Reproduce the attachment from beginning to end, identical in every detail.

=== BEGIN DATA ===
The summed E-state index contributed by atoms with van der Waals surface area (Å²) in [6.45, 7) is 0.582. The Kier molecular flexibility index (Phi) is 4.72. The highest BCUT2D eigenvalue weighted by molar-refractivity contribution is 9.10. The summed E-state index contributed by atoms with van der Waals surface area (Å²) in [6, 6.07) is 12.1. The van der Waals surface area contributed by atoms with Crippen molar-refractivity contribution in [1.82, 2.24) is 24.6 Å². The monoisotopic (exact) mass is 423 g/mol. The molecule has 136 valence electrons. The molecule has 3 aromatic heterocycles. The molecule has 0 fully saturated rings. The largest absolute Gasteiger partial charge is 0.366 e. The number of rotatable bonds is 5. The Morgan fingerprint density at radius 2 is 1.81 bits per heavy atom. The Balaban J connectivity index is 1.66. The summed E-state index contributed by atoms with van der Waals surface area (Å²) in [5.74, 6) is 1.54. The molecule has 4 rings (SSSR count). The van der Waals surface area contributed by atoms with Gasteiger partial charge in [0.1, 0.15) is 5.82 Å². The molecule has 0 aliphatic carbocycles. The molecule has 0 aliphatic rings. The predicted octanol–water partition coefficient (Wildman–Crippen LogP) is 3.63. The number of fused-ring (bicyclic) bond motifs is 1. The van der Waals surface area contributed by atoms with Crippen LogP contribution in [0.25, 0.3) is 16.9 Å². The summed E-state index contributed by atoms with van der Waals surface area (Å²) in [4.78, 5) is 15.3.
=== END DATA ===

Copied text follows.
The summed E-state index contributed by atoms with van der Waals surface area (Å²) in [6.45, 7) is 0.582. The Kier molecular flexibility index (Phi) is 4.72. The highest BCUT2D eigenvalue weighted by molar-refractivity contribution is 9.10. The summed E-state index contributed by atoms with van der Waals surface area (Å²) in [6, 6.07) is 12.1. The van der Waals surface area contributed by atoms with Crippen molar-refractivity contribution in [1.82, 2.24) is 24.6 Å². The monoisotopic (exact) mass is 423 g/mol. The molecule has 136 valence electrons. The molecule has 3 aromatic heterocycles. The molecule has 0 fully saturated rings. The largest absolute Gasteiger partial charge is 0.366 e. The number of rotatable bonds is 5. The Morgan fingerprint density at radius 2 is 1.81 bits per heavy atom. The Balaban J connectivity index is 1.66. The summed E-state index contributed by atoms with van der Waals surface area (Å²) in [5.74, 6) is 1.54. The molecule has 4 rings (SSSR count). The van der Waals surface area contributed by atoms with Gasteiger partial charge in [0.1, 0.15) is 5.82 Å². The molecule has 0 aliphatic carbocycles. The molecule has 0 aliphatic rings. The predicted octanol–water partition coefficient (Wildman–Crippen LogP) is 3.63. The number of fused-ring (bicyclic) bond motifs is 1. The van der Waals surface area contributed by atoms with Crippen LogP contribution in [0.25, 0.3) is 16.9 Å². The summed E-state index contributed by atoms with van der Waals surface area (Å²) in [4.78, 5) is 15.3.